The single most important factor influencing the Elecrostatic precipitator is the resistivity of the gas being caught. Fabric filters remove dust from a gas stream by passing gas through a fabric and leaving dust on the surface of the fabric. It is therefore not sensitive to dust resistivity.
A fabric filter can work on emission levels of 10-20 mg/NM3 whereas an ESP needs to be sized to suit requirements.
Factor three - Cost
With most designs of ESP's they have to shut the line down in order to maintain them which incurs a cost. With most bag filters they can be changed online, not incurring a cost of shut down. The power consumption using a bag filter is higher than using an ESP, obviously incurring more costs for more power.
Bag filters need to be changed more frequently than an Electrostatic Precipitator. Typically bags need changing every 4 years. An ESP needs a full service every 20-30 years.
Bag filters are highly efficient and cost effective due to the dust cake which is formed on the surface.( (Source Should I replace my Electrostatic Precipitator with a fabric filter, I. Fanthom, C. Cottingham.) They can achieve a collection efficiency of more than 99% for very fine particulates.
The ESP's are more expensive to install than the bag filters
Dust loads may be needed to be reduced before the Electrostatic Precipitation process (precleaner may be needed) hence adding to the cost.
Factor four - Characteristics of the dust. Hygroscopic (i.e. a material which attracts moisture from the atmosphere. If not protected from contact with the atmosphere (by being stored under vacuum or under a dry gas) some hygroscopic materials will eventually attract so much water that they will form solutions) and these can blind bag filters making them ineffectual.
Factor Five - Compliance with Environmental regulations and law.
In 1990the Environmental protection Act (EPA) introduced Integrated Pollution Control (IPC) requiring higher control of emissions in most industries. More recently the waste Incineration Directive was introduced and has imposed significant changes on any process burning waste materials. For example the total emission value for cadmium is 0.05 mg/Nm3 .(Source the Waste Incineration Directive). Hence the type of treatment needs to be chosen in order to satisfy these regulations.
It will also depend how near the waste incinerator is to buildings and the type of building i.e. is it near a residential area. Hence more regulations need to be considered regarding public health.
Factor Six- Space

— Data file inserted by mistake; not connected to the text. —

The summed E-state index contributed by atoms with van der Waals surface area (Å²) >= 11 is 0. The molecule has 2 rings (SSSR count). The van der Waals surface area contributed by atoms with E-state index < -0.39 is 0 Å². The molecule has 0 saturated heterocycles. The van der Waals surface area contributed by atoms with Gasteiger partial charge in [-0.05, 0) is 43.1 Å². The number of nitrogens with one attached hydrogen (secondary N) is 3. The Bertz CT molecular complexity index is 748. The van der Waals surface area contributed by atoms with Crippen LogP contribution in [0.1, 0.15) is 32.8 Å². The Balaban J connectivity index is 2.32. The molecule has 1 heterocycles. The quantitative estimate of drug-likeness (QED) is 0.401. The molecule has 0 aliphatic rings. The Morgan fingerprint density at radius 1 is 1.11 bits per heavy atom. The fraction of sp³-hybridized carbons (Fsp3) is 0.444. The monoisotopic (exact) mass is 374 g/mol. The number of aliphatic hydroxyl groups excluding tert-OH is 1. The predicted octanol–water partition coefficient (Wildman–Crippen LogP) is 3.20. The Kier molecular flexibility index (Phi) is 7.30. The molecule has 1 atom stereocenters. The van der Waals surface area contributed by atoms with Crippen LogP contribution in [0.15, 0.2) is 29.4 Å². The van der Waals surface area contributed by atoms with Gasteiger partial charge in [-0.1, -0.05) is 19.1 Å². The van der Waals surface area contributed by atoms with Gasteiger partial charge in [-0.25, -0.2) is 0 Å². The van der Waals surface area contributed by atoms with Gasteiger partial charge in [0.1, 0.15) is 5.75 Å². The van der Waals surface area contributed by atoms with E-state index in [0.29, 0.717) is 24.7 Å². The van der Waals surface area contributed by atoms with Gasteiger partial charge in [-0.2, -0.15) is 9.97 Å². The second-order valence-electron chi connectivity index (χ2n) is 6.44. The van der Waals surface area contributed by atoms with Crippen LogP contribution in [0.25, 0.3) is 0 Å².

How much space is there for the installations. ESP's are larger than bag filters and hence take up more space.Methods for reducing heavy metals in landfill leachate.
There are various methods for reducing heavy metals in landfill leachate -biological, biodegredation using anaerobic and aerobic processes and chemical and physical methods.
One such biological treatment that has been investigated is using vertiver grass (N. Roongtanakiat,T.Nirunrach, S.Chanyotha, D. Hengchaovanich. Uptake of heavy metals in landfill leachate by vertiver grass' Natural Science 37: 168-175. 2003). They investigated the plants ability to uptake heavy metals from the leachate. The Surat ecotype vertiver plants were planted in pots and treated with landfill leachate. The vertiver grass took up more heavy metals as the strength of the leachate increased and the heavy metals were evenly distributed in the shoot and the root. The results of the field trial at the landfill site also indicated that vertiver could be used in rehabilitating landfills and nearby areas. The vertiver plants were shown to die after 80-85 days if 100% leachate was used so they could not e directly used on young landfills, but could be used on young landfills if limited leachate were used. The shoot of the plant should be harvested periodically in order to remove the heavy metals from the contaminated soil and to stimulate new growth for more uptake.
Artificial wetlands combined with aerobic treatments have also been studied as a removal method for heavy metals in leachate. The study was undertaken at Alback landfill site in Sweden In 2003. (Source - http://warrr.org/168/) . The leachate treatment system consists firstly of an aeration step, followed by several wetlands with different depths and vegetation, intermediate mixing and aeration in a ditch, and finally sedimentation in a pond. An approximate total of 120,000 m3 of leachate passes through the treatment steps annually. Leachate samples were collected at different stages along the treatment path during a period of two months and the concentrations of cadmium ,copper, zinc, nickel, lead and chromium were studied. The leachate samples were filtered with three different membranes with different pore sizes . Lead and chromium could not be detected at all in the leachate. The total rates of reduction in the whole wetland system for cadmium, copper, and zinc concentrations were on average - 83% 74% and 68 % respectively. Nickel passed unaltered through the wetlands. The largest amount of metals in the leachate was already reduced during the first few meters in the wetland system, provided by sedimentation and aeration. Results of fractionation indicate that nickel and copperoccurred mainly complex-bound to humic substances. Which are hard to access mechanically or biologically. Zinc occurs mostly in different ionic forms or bonded to particles in the water. According to environmental quality criteria for natural waters in Sweden controlled by the Swedish Environmental Protection Agency, metal concentrations in the treated leachate are low and give rise to no or little risk of biological effects. Further improvement to the wetland system's heavy metal removal rates is probably limited since a large amount of the metals appear as complexes, which are hard to access mechanically or biologically. (Source - Persson, K. M., Van Praahg,M and Olsberg.G, E. (2007) Removal of Heavy Metals From Landfill Leachate by an Artificial Wetland During a Nordic Autumn. In: Eleventh International Waste Management and Landfill Symposium, 1-5 October 2007, S.Margherita di Pula - Cagliari, Sardinia, Italy. http://warrr.org/168/)